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Oregon Zoo's Jonsson Center for Wildlife Conservation is located in rural area

COURTESY PHOTO: KELLI WALKER/OREGON ZOO - The first condor chick of the season hatched last week at the Oregon Zoo's Jonsson Center for Wildlife Conservation.Clackamas County commissioners are supporting a nationally renowned conservation facility for endangered condors in seeking federal funding for weatherization improvements amid increasingly challenging climate impacts.

Located in rural Clackamas County, the Jonsson Center for Wildlife Conservation is a remote condor breeding facility of the Oregon Zoo. The facility houses more than 30 Oregon-bred California condors, comprising over 5% of the critically endangered bird's global population.

Around 500 California condors are currently flying, a significant increase from the 22 individual birds remaining in 1973 when the Endangered Species Act was first introduced and the last of the species were brought into human care facilities for extinction prevention.

The Jonsson Center, which has produced more than 150 eggs — two thirds of which have hatched — since beginning efforts in 2003, has in recent years endured challenges resulting from wildfires and ice storms in the region, resulting in evacuations and extended power outages that have hampered operations.

Anticipating that these occurrences will increase in frequency, zoo officials say they have requested congressionally directed funds "for infrastructure upgrades to improve climate resiliency and preparedness at the condor breeding facility. Specifically, to be better equipped to deal with winter storms, wildfire and flooding."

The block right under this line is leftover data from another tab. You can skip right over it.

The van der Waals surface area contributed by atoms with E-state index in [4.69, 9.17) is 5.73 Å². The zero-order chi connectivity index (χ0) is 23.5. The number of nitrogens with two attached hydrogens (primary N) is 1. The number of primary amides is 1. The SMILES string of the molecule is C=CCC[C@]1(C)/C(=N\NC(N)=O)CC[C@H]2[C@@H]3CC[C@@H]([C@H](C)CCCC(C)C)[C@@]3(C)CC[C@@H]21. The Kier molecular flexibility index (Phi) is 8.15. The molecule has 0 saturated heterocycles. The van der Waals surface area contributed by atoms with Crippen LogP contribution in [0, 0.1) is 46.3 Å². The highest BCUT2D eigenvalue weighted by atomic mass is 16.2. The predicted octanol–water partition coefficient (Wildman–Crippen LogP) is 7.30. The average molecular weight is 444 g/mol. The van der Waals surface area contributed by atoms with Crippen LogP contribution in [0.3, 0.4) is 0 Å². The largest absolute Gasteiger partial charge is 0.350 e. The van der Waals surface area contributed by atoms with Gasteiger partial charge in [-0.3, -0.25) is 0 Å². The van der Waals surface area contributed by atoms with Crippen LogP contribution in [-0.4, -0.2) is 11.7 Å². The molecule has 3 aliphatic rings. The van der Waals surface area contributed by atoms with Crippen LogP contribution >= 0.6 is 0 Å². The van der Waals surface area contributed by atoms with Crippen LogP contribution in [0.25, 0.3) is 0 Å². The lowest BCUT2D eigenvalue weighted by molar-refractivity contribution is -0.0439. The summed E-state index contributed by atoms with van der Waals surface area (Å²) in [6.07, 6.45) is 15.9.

In support of the request, commissioners on Tuesday, March 29 approved a letter addressed to Metro President Lynn Peterson, signed by Chair Tootie Smith, highlighting the significance of the Jonsson Center's efforts.

"We are writing in support of the Condor Conservation Improvement Project, the Oregon Zoo's appropriations request which will support one of the country's strongest endangered species success stories," commissioners wrote in the letter.

"These investments will support Clackamas County's disaster preparedness efforts and help ensure that these magnificent birds can once again soar above their historic habitat."


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